Lynne Sladky, Associated Press
WEST PALM BEACH, Fla. — An Orthodox Jewish rabbi who was barred from serving as an Army chaplain because he refused to shave the beard required by his faith has won his legal fight against the military and will be sworn in Friday.
Rabbi Menachem Stern of Brooklyn will be officially admitted to the chaplaincy in a ceremony at The Shul Jewish Community Center in Surfside, Fla. Stern is a member of the Chabad Lubavitch movement of Judaism, whose rabbis are prohibited from shaving their beards.
"I felt this was my calling," Stern said of the chaplaincy.
The rabbi saw an advertisement in late 2008 for military chaplains and attended a recruiter's presentation. After consulting with his wife, he decided to apply in January 2009, making clear in his application he intended to keep his beard.
"Although we adapted to the modern world, we still maintain old-world values," he wrote. "By not trimming my beard, I represent the unadulterated view of the holy Torah, the way we believe a person should live."
Some Orthodox Jews don't shave, believing it's outlawed by a passage in the Book of Leviticus: "Do not clip your hair at the temples, nor trim the edges of your beard."
According to the lawsuit he filed later, Stern was alerted by both email and letter that he had been accepted. When he first got word, he said he jumped in the air, thrilled at the news.
A day after the latter mailing, though, the Army rescinded its offer, citing its prohibition on beards.
"To find out the following day that it was an error was a very big letdown," he said.
Stern has ministered in prisons, hospitals and nursing homes, taught at a Hebrew school, volunteered as an EMT and directed children's summer camps. But he said he felt the military chaplaincy most fit his duty to "make the world a better place with acts of goodness and kindness."
Military chaplains provide spiritual counsel to soldiers who seek it. Jewish chaplains are often sent to war zones to celebrate the High Holy Days.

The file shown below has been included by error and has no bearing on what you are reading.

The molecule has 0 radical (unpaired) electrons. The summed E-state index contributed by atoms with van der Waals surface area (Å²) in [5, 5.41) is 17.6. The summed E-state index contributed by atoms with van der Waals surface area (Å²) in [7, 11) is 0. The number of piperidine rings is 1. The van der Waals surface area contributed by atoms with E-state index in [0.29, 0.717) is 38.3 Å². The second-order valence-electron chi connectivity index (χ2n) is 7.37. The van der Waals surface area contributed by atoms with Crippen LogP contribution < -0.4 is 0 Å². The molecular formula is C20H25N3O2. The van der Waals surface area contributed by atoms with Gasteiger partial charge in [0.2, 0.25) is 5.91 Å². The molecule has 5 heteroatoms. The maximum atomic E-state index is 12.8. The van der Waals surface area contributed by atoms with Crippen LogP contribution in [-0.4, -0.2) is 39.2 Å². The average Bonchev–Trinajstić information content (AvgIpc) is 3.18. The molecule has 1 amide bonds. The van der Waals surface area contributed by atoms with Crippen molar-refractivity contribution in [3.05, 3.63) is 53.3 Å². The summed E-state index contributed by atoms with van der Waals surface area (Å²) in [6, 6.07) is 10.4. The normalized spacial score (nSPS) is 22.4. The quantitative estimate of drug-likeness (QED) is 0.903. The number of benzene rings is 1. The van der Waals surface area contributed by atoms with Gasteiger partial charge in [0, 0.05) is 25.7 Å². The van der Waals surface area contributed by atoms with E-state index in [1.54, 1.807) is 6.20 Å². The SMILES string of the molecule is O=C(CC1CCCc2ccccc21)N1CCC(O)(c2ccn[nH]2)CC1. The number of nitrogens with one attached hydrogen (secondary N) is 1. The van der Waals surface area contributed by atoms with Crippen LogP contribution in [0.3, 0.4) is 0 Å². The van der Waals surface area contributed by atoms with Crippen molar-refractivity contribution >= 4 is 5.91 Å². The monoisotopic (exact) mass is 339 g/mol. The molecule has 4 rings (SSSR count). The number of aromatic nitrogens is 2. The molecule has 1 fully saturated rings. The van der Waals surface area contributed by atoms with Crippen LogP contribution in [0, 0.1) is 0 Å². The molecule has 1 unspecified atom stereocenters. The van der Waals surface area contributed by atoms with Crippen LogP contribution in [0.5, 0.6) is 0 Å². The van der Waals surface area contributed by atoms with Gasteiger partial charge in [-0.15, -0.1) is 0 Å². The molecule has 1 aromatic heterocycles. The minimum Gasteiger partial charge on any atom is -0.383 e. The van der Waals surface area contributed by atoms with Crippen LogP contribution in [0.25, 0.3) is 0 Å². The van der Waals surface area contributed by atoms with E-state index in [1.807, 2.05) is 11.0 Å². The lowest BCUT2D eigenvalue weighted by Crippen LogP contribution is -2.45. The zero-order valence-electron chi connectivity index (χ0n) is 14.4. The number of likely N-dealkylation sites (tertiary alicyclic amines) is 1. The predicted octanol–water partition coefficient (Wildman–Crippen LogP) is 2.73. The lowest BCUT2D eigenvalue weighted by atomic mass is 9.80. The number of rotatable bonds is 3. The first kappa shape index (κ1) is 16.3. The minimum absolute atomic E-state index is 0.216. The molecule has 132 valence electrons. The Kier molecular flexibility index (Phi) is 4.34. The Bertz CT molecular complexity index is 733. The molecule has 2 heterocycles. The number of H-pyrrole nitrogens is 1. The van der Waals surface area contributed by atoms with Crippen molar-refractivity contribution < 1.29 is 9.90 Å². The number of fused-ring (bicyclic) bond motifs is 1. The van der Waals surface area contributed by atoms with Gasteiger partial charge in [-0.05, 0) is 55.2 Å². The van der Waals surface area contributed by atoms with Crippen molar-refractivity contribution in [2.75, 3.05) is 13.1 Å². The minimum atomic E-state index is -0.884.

New York's two senators, Chuck Schumer and Kirsten Gillibrand, and Sen. Joseph Lieberman of Connecticut wrote to the Army on Stern's behalf. The Aleph Institute, in Surfside, Fla., also took on Stern's case, filing a federal lawsuit in Washington a year ago. Aleph works on behalf of the Department of Defense in vetting rabbis to serve as military chaplains.
The two sides reached a settlement Nov. 22 allowing Stern to serve. Observers say it is just the second time ever — and first in more than 30 years — that a bearded Jewish rabbi has been granted an exemption to serve as a military chaplain.
Army regulations require men to be clean-shaven except for neatly trimmed mustaches as part of a long list of grooming standards that dictate everything from fingernail length to wigs.
The lawsuit notes aside from another rabbi in the 1970s, a handful of Sikh and Muslim chaplains have been granted exemptions from the beard ban in recent years. Additionally, it notes, members of the Special Forces are routinely granted exemptions, purportedly for missions in the Arab world, where a beard could allow a soldier to blend in.
The Army says, all told, five exemptions to its grooming policies have been granted since 2009. An Army spokesman, Paul Price, would not comment on the specific settlement in Menachem's case but said any such request is dealt with on a case-by-case basis.
"Each accommodation request was carefully reviewed and analyzed on an individual basis," he said.
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